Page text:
Around 12:30 we drove away from the school…er, church and decided to try to find a nice, generic (i.e. not expensive) restaurant for lunch. We drove up and down several main roads and never saw a restaurant. Lots of MacDonald’s and other fast food outlets, but no free standing decent restaurants. There were several big shopping centers which probably had restaurants, but I did not want to get embedded in a mall. Finally, we drove the 21 miles back to Lahaina, and found the Five Palms, a nice seaside restaurant for lunch. Sitting in an open air area overlooking the surf on a beautiful sunny day is a nice way to enjoy lunch even if one does sort of pay for the view. It was nearly 3:00 by the time we got back to the condo. The weather was actually a little cool, and the surf was still pounding, so I cancelled snorkeling until tomorrow. We rested for a couple of hours, checking emails, Facebook, news, etc. I may have (cough) dozed off for a minute or two. But I was up at 5:45 in time to photo the beautiful sunset over the island of Lanai. Maika’i loa! Spent the evening with a little writing and just sitting in the darkness of the lanai listening to the surf. Restful, actually. There was still a slight nip in the air, and an occasional mist of rain would breeze through the area to the point that I was forced to put a beach towel over my legs to deter the chill. But no matter, it was lovely.
Monday, December 19 We decided this morning to have breakfast at the Sands of Kahana Resort, primarily because there was a sign out front advertising “Breakfast $5.99.” A breakfast for that price is as rare as a hen’s tooth in Lahaina, so we wanted to check it out. We have eaten at the Sands in times past because Consolidated Resorts, the consortium which owned our condo at the Gardens of West Maui also owned the Sands of Kahana. As a result, we, as members of the Consolidated “family,” could get a little discount, on their goods and services. Consolidated Resorts has long since gone bankrupt, so I don’t know who owns what now. Regardless, we sat down awaiting our bargain breakfast, and sure enough, the fine print said “between 7:30 and 8:30 a.m. only” We sat down at 10:00 a.m…we haven’t gotten up before 8:00 a.m. since we landed on the islands. Well, anyway, we had breakfast, but suffice it to say the price wasn’t $5.99. I mean, the coffee cost $3.00 per cup. At least the breakfast was good, and we left, full but wiser, knowing in the future to always read the fine print.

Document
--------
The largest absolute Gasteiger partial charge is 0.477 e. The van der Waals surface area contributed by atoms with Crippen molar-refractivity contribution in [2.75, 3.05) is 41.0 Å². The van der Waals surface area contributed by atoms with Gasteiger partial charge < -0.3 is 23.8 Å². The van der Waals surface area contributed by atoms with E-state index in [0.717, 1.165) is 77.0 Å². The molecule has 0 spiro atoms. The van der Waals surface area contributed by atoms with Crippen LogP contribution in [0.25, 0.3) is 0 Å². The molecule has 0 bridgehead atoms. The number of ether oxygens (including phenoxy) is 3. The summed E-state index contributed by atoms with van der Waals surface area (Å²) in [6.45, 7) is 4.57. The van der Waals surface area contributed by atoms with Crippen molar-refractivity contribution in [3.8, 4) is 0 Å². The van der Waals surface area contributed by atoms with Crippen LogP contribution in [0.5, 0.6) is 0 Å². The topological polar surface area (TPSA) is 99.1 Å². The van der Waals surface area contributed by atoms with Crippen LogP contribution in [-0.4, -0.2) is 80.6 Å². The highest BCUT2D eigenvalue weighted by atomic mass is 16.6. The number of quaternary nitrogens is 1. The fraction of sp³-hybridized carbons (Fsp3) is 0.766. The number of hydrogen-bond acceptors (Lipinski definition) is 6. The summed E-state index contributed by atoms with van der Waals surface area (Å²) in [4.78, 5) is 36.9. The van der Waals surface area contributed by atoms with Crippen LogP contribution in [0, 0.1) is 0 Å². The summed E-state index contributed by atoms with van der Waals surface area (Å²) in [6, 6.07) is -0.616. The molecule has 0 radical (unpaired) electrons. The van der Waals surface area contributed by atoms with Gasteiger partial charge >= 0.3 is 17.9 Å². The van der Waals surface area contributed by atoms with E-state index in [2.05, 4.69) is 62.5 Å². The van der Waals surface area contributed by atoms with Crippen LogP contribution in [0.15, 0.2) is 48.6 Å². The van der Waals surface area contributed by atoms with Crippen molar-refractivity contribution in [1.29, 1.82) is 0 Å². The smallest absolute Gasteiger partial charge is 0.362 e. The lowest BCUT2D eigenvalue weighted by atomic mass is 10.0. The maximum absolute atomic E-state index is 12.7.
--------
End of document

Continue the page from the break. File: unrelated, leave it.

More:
What with our time on the island getting a little short, we decided to drive back to Lahaina and wander Front Street. Shirley had been wanting to do a little shopping, so we stumbled upon a free parking space (another rare item) and hit the street. When you walk Front Street, you don’t feel like you’re being hustled quite as much as when you wander down Kalakaua Avenue or the Waikiki Town Center in Honolulu. Mauians are much more laid back and friendly. They’ll take your money, but they try to make you happy to give it to them. We went into a lot of sidewalk stores and never saw a junky one…even the ones selling Japanese coffee cups and Vietnamese tee shirts (“designed in Hawaii”) were clean and the sales help was courteous. I resisted the impulses but did buy one Hawaiian shirt (made in Hawaii), since the two I have left from our previous trips are now approaching 10 years old. Still good, though. I mean, that’s young…I have a pair of Florsheim dress shoes I bought in 1982 that still look nice. After wandering for an hour and a half and eating $10.00 worth of ice cream (3 scoops), we finally slipped back to our little home for a couple hours of down time.
I haven’t been able to snorkel as much as I would have like on this trip due to the rough waters and breezy weather, but today was a little warmer even if the winds had not died down very much. Snorkeling at our condo was out of the question, however, because the rough surf was still churning up the sand and making water visibility zero. So we packed up and headed to Kapalua Bay, the primo snorkeling spot in these parts. By now, Shirley and I are pretty familiar with Kapalua Beach; we have spent many hours there during four of our Hawaiian trips. It is a friendly place for the novice or advanced swimmer…relatively gentle beaches, normally quiet breakers, and easy access snorkeling. Today was not an award winning day, however; the wind was still briskly blowing with a slight chill, and the waves, though not crashing in, would push you off your feet if caught unawares. Shirley, though she had prepared to swim, felt the chill and promptly sat down on a beach chair, put on her jacket, covered herself with two beach towels, open a book and said, “You go swim, and I’ll stay here and read.” I said, “But, Honey, you said you…,” and the look she gave me made chills run up and down my spine, and for a moment I felt great fear. Okay, I’m starting to exaggerate a little bit, but her swimming day was over.